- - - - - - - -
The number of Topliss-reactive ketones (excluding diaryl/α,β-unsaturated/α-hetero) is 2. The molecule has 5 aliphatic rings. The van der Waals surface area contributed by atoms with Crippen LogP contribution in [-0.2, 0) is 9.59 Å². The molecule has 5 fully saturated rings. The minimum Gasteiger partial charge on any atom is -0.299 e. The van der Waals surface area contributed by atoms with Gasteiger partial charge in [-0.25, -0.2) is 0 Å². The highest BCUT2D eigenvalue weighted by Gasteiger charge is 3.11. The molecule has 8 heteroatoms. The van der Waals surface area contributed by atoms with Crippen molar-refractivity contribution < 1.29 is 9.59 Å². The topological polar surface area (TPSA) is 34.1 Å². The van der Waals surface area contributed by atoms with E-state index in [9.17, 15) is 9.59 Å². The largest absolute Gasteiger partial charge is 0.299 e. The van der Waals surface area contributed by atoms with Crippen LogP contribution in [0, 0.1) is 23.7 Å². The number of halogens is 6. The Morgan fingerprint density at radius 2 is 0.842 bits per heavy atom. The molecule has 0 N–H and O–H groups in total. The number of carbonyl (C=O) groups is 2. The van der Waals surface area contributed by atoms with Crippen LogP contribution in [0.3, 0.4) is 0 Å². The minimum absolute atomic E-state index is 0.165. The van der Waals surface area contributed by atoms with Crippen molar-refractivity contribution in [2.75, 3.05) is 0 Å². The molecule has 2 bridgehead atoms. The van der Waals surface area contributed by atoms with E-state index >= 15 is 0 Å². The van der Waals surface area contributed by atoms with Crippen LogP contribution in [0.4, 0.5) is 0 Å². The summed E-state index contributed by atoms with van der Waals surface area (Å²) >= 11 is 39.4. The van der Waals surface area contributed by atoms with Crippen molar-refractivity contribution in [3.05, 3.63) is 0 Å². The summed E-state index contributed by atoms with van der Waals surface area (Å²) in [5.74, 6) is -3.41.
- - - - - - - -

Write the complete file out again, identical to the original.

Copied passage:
The number of Topliss-reactive ketones (excluding diaryl/α,β-unsaturated/α-hetero) is 2. The molecule has 5 aliphatic rings. The van der Waals surface area contributed by atoms with Crippen LogP contribution in [-0.2, 0) is 9.59 Å². The molecule has 5 fully saturated rings. The minimum Gasteiger partial charge on any atom is -0.299 e. The van der Waals surface area contributed by atoms with Gasteiger partial charge in [-0.25, -0.2) is 0 Å². The highest BCUT2D eigenvalue weighted by Gasteiger charge is 3.11. The molecule has 8 heteroatoms. The van der Waals surface area contributed by atoms with Crippen molar-refractivity contribution < 1.29 is 9.59 Å². The topological polar surface area (TPSA) is 34.1 Å². The van der Waals surface area contributed by atoms with E-state index in [9.17, 15) is 9.59 Å². The largest absolute Gasteiger partial charge is 0.299 e. The van der Waals surface area contributed by atoms with Crippen LogP contribution in [0, 0.1) is 23.7 Å². The number of halogens is 6. The Morgan fingerprint density at radius 2 is 0.842 bits per heavy atom. The molecule has 0 N–H and O–H groups in total. The number of carbonyl (C=O) groups is 2. The van der Waals surface area contributed by atoms with Crippen LogP contribution in [0.3, 0.4) is 0 Å². The minimum absolute atomic E-state index is 0.165. The van der Waals surface area contributed by atoms with Crippen molar-refractivity contribution in [2.75, 3.05) is 0 Å². The molecule has 2 bridgehead atoms. The van der Waals surface area contributed by atoms with E-state index >= 15 is 0 Å². The van der Waals surface area contributed by atoms with Crippen LogP contribution in [0.4, 0.5) is 0 Å². The summed E-state index contributed by atoms with van der Waals surface area (Å²) >= 11 is 39.4. The van der Waals surface area contributed by atoms with Crippen molar-refractivity contribution in [3.05, 3.63) is 0 Å². The summed E-state index contributed by atoms with van der Waals surface area (Å²) in [5.74, 6) is -3.41.